Last week, on the same day that the Minnesota legislature held its public hearing on whether the Minnesota Vikings football team should have a new stadium built with the help of public funds, a housing hearing of another type was being held. This one dealt with the very real problem of the foreclosure crisis.
However unlike the stadium hearing, the hearing on the bill to institute a two-year moratorium on foreclosures was given no formal approval by GOP leadership, forcing the sponsoring legislators, State Representative Karen Clark (DFL-Minneapolis) and State Senator Scott Dibble (DFL- Minneapolis), along with the People’s Bailout Coalition, to hold a “People’s Hearing.”
“For the past few years, so many of our community members have faced devastation from the terrible effects of our unstable housing market — the foreclosure of their homes,” said State Representative Clark at a March 15 press conference announcing a bill seeking a two-year moratorium on foreclosures in the state. Clark said she wanted to give those struggling a chance “to tell their story, a story unfortunately that is too familiar for so many around the state.”
The bill sponsored by Clark and Dibble, HF 1886/SF 1521, seeks to freeze for two years foreclosures of owner-occupied properties. During this moratorium, homeowners would be required to continue their current mortgage payments or pay 41 percent of their incomes, whichever is less.
The bill would also allow renters to stay in their homes should those who own the property face foreclosure. Renters would be required to pay a fair market rent to the current owner for two years after the bill takes effect.
Clarke, Dibble and others were forced to hold a “People’s Hearing” after being denied the opportunity to hold a formal hearing. The GOP leadership apparently decided to play politics with the bill. The GOP’s intransigence is hard to explain in light of the fact that the foreclosure crisis has wreaked havoc on Minnesotans of all political persuasions.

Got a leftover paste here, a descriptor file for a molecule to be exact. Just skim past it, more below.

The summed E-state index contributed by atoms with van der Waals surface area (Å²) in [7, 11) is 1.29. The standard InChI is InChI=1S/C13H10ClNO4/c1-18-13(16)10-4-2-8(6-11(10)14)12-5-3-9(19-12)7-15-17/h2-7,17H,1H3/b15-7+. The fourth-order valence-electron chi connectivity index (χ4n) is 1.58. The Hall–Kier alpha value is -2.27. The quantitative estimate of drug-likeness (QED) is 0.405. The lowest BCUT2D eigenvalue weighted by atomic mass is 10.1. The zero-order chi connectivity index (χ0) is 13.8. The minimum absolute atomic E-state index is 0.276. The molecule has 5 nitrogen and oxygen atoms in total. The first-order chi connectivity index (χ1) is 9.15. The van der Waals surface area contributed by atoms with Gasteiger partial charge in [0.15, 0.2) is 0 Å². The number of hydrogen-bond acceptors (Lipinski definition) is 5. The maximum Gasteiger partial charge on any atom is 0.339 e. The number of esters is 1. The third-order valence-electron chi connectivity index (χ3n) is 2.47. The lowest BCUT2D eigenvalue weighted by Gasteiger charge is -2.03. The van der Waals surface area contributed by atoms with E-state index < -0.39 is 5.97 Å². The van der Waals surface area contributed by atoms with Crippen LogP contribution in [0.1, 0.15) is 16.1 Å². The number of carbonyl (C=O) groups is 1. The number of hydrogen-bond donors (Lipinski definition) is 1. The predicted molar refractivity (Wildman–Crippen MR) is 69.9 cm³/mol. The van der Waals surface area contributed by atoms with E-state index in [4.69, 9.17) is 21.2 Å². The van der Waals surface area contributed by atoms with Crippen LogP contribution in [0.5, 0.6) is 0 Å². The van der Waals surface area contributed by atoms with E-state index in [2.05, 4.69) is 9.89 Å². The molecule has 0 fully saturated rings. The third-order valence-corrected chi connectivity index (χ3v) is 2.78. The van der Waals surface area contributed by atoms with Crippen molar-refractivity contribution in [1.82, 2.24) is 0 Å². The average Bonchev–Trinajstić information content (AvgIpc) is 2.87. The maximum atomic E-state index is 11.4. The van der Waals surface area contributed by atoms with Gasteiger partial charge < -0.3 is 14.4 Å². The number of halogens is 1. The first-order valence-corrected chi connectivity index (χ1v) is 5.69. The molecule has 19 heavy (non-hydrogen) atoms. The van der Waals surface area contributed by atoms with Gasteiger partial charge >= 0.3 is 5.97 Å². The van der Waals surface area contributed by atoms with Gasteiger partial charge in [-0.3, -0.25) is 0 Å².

“It is a shame that we have not been granted a formal committee hearing,” Clarke said. She had also been informed before the hearing that it would not be televised. Nevertheless, the hearing did take place, the proverbial tree did fall, and it was indeed heard.
Several legislators testified at the “People’s Hearing,” and several homeowners came forward to describe the devastation that going through the foreclosure process had wrought on themselves and their families. It was heartbreaking, yet at times encouraging as well as activists encouraged the legislators to pursue this issue with zeal and vigor.
The idea of a moratorium on foreclosures is not new. The State of Minnesota passed a foreclosure moratorium bill in the middle of the Great Depression, giving mortgage holders who had fallen behind a chance to lengthen their debt obligations. The Minnesota law was upheld by the U.S. Supreme Court in 1934.
And as State Senator Jeff Hayden pointed out, the crisis is not just an urban crisis. Hayden stated at the press conference that though most of the supporters of the bill are considered urbanites, the problem with foreclosures is not limited to the inner city.
Clearly something is amiss. This crisis has been acknowledged as such by everyone in the know, politicians and average Joe and Jane alike. Therefore, it raises the question that if Minnesotans are struggling with the foreclosure crisis, why aren’t more elected officials concerned enough to support a formal hearing?
Mel Reeves welcomes reader responses to email@example.com.